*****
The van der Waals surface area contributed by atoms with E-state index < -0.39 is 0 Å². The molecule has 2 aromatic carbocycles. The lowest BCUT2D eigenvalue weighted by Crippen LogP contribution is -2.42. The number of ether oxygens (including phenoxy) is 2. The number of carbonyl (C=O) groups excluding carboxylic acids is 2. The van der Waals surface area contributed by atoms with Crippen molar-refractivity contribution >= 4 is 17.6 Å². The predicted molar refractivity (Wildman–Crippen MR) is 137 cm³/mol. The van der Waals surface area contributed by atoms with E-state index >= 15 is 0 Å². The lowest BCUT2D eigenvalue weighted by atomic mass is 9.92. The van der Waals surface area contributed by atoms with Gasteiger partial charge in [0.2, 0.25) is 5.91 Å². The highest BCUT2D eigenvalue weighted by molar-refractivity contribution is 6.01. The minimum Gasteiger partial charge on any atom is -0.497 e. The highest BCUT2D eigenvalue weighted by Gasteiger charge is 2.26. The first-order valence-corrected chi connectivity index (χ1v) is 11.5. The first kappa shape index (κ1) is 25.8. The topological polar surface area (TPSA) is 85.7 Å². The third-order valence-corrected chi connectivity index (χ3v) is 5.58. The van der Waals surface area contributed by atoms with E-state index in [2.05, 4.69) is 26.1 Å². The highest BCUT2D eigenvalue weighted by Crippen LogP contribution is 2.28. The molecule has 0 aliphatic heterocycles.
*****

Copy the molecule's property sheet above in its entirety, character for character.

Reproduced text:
The van der Waals surface area contributed by atoms with E-state index < -0.39 is 0 Å². The molecule has 2 aromatic carbocycles. The lowest BCUT2D eigenvalue weighted by Crippen LogP contribution is -2.42. The number of ether oxygens (including phenoxy) is 2. The number of carbonyl (C=O) groups excluding carboxylic acids is 2. The van der Waals surface area contributed by atoms with Crippen molar-refractivity contribution >= 4 is 17.6 Å². The predicted molar refractivity (Wildman–Crippen MR) is 137 cm³/mol. The van der Waals surface area contributed by atoms with E-state index >= 15 is 0 Å². The lowest BCUT2D eigenvalue weighted by atomic mass is 9.92. The van der Waals surface area contributed by atoms with Gasteiger partial charge in [0.2, 0.25) is 5.91 Å². The highest BCUT2D eigenvalue weighted by molar-refractivity contribution is 6.01. The minimum Gasteiger partial charge on any atom is -0.497 e. The highest BCUT2D eigenvalue weighted by Gasteiger charge is 2.26. The first-order valence-corrected chi connectivity index (χ1v) is 11.5. The first kappa shape index (κ1) is 25.8. The topological polar surface area (TPSA) is 85.7 Å². The third-order valence-corrected chi connectivity index (χ3v) is 5.58. The van der Waals surface area contributed by atoms with E-state index in [2.05, 4.69) is 26.1 Å². The highest BCUT2D eigenvalue weighted by Crippen LogP contribution is 2.28. The molecule has 0 aliphatic heterocycles.